Well, okay, that was the main one. So I made some faux leather, and it was time to sew, but I had to go from memory. As with most models, I prepared materials for two books, approximately 4" wide and 6" high. For this size book, 4-ply museum board is perfect. The thinner 70 point book board is also fine. This book is super snug, so accuracy in cutting and measuring is even more important than usual. It is 1" thick and even though it is covered, it still opens completely flat.



Materials: (2) pieces book board, 4 1/8" x 6", grained long; (36-39) pieces 130 g/sqm Strathmore Drawing paper cut to 6" x 8", grained short (I cut them from a pad of 18x24"); 90" of unwaxed linen thread; (1) 8" x 11.25" book cloth; (2) endpapers, 3 7/8" x 5 3/4", grained long
Tools: pencil; metal ruler; awl; Japanese screw punch; curved needle; scissors; PVA; glue brush and paper plate; bone folder

These instructions assume you already understand basic bookbinding terms and techniques. For more detailed info, please see one of my instructional books.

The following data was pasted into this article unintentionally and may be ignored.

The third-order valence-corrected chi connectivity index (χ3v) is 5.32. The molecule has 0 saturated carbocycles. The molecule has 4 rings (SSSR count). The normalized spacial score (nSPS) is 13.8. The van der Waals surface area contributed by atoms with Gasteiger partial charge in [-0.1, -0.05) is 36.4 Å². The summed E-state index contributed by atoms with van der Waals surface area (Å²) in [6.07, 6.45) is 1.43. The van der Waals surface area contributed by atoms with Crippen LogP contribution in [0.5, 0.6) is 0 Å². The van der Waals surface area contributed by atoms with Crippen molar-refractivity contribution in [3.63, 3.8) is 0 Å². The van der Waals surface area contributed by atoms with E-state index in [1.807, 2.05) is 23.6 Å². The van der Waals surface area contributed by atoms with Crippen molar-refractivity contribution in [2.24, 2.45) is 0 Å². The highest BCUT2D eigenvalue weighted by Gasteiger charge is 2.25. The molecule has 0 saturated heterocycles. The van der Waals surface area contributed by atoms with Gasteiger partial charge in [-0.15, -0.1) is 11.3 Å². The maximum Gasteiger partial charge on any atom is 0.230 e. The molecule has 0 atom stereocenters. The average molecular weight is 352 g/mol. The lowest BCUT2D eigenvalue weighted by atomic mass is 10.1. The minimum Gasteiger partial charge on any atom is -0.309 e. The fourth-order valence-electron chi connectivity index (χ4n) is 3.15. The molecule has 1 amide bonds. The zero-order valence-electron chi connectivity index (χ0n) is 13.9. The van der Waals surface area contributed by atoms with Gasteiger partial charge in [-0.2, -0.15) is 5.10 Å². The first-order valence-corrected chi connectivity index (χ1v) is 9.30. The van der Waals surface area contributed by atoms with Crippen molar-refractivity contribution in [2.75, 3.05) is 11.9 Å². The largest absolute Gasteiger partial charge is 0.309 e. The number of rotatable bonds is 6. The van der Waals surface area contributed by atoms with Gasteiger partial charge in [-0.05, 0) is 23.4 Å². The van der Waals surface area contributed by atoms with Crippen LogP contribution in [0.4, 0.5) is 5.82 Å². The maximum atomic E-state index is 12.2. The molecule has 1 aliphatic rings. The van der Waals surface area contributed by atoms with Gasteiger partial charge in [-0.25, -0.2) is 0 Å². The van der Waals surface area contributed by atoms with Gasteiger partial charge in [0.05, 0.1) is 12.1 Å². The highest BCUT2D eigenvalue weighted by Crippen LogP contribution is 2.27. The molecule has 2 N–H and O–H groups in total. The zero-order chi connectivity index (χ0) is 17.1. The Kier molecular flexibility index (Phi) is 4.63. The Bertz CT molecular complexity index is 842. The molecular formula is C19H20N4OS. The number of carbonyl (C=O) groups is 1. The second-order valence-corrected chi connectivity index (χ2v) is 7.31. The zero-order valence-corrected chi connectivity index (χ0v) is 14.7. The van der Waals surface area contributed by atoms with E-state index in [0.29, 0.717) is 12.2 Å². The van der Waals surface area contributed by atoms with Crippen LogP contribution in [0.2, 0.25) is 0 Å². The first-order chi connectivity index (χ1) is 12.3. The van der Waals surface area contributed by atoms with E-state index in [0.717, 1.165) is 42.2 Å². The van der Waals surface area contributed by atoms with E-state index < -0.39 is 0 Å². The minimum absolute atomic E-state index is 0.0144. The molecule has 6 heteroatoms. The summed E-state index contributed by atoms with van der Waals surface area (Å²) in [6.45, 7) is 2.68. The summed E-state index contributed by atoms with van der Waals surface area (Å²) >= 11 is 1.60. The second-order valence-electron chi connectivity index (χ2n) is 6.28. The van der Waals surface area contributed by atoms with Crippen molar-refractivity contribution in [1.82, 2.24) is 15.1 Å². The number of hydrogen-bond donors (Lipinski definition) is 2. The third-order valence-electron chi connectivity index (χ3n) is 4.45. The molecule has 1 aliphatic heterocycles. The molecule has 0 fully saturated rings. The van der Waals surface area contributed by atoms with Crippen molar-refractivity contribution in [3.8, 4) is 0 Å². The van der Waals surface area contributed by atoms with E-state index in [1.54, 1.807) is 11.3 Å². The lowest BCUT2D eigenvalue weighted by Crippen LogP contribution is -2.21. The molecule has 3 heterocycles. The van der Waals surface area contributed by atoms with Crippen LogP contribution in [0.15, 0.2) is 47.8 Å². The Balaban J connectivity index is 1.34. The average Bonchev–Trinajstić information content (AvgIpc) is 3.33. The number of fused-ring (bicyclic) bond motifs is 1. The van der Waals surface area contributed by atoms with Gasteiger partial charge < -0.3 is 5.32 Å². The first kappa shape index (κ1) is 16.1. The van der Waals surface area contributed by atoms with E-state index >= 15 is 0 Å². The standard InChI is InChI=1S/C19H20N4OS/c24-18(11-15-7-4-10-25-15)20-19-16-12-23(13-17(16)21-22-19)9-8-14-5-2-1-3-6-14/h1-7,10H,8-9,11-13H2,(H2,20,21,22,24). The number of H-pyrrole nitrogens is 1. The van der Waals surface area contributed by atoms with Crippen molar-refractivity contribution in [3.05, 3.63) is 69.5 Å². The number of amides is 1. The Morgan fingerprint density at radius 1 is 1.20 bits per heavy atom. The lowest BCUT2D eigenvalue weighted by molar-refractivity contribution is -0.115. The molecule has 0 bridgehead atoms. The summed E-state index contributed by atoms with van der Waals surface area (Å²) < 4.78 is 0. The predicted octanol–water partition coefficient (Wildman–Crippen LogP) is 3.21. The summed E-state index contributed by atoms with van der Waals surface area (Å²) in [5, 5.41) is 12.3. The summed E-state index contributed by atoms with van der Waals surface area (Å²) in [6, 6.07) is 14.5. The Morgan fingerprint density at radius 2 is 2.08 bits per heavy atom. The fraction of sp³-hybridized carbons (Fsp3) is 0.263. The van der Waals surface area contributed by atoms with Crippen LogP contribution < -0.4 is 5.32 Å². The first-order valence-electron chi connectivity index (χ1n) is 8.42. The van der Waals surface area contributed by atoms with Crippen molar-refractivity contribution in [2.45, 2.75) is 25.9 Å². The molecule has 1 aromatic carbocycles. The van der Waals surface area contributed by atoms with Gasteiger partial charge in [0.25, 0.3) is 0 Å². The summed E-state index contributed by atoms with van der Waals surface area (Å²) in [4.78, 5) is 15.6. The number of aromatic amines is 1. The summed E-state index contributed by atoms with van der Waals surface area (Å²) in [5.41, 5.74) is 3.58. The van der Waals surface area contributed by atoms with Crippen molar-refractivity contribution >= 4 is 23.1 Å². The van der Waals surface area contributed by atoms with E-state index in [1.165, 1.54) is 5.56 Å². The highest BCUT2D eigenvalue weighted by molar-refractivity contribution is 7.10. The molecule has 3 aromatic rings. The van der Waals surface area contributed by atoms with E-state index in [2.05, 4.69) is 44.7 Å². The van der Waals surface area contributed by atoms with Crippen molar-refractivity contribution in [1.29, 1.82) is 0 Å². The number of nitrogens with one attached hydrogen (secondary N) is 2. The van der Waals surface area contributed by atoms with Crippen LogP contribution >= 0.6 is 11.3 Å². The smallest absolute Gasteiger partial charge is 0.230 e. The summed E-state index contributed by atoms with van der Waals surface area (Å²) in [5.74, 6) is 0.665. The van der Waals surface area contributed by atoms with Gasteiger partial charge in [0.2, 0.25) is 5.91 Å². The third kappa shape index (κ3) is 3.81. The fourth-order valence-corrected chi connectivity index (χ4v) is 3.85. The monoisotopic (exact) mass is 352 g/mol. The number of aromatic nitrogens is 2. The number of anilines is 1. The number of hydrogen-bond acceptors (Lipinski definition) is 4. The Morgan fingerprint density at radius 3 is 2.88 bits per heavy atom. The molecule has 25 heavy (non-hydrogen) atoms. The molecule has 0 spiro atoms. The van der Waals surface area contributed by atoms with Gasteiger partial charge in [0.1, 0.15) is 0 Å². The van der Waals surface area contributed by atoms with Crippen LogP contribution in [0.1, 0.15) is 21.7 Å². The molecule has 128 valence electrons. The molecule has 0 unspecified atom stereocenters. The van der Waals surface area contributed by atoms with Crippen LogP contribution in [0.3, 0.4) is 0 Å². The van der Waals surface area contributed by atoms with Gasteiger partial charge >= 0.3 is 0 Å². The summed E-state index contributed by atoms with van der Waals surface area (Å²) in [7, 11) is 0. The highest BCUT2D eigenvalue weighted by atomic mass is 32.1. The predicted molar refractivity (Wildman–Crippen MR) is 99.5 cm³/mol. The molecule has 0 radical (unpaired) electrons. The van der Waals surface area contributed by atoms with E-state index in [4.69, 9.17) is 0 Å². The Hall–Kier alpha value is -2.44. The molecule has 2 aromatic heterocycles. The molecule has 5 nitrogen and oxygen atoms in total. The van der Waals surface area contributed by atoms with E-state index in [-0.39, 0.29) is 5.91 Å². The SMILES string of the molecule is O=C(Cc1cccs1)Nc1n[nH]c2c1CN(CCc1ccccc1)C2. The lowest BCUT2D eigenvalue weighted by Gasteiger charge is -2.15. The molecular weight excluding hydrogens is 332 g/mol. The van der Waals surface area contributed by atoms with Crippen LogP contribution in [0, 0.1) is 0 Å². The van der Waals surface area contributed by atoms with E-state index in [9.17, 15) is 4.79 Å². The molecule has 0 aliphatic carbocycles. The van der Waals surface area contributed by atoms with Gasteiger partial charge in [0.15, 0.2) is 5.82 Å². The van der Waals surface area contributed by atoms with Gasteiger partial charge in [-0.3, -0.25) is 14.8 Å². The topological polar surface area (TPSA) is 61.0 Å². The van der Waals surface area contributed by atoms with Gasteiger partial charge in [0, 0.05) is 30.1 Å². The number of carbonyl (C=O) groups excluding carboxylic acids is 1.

1. On one book board, measure and mark: .25" from left; .75" from head and tail; and add three more marks for a total of 5 sewing stations. (The extra marks on this board, head and tail are to see where the endband holes will go. You don't really need them here.)



2. Use a screw punch with a 2mm bit and punch the holes. Fold all the papers in half and make 12-13 signatures with 3 folded papers nested in each.


3. Use these marks as a guide and measure and mark the five holes directly in the folds of one folded paper. With the one folded paper as a template, use it and the awl to punch holes in all the signatures. Put the template back into its signature and stack up the 12-13 signatures, sandwiched with the book boards.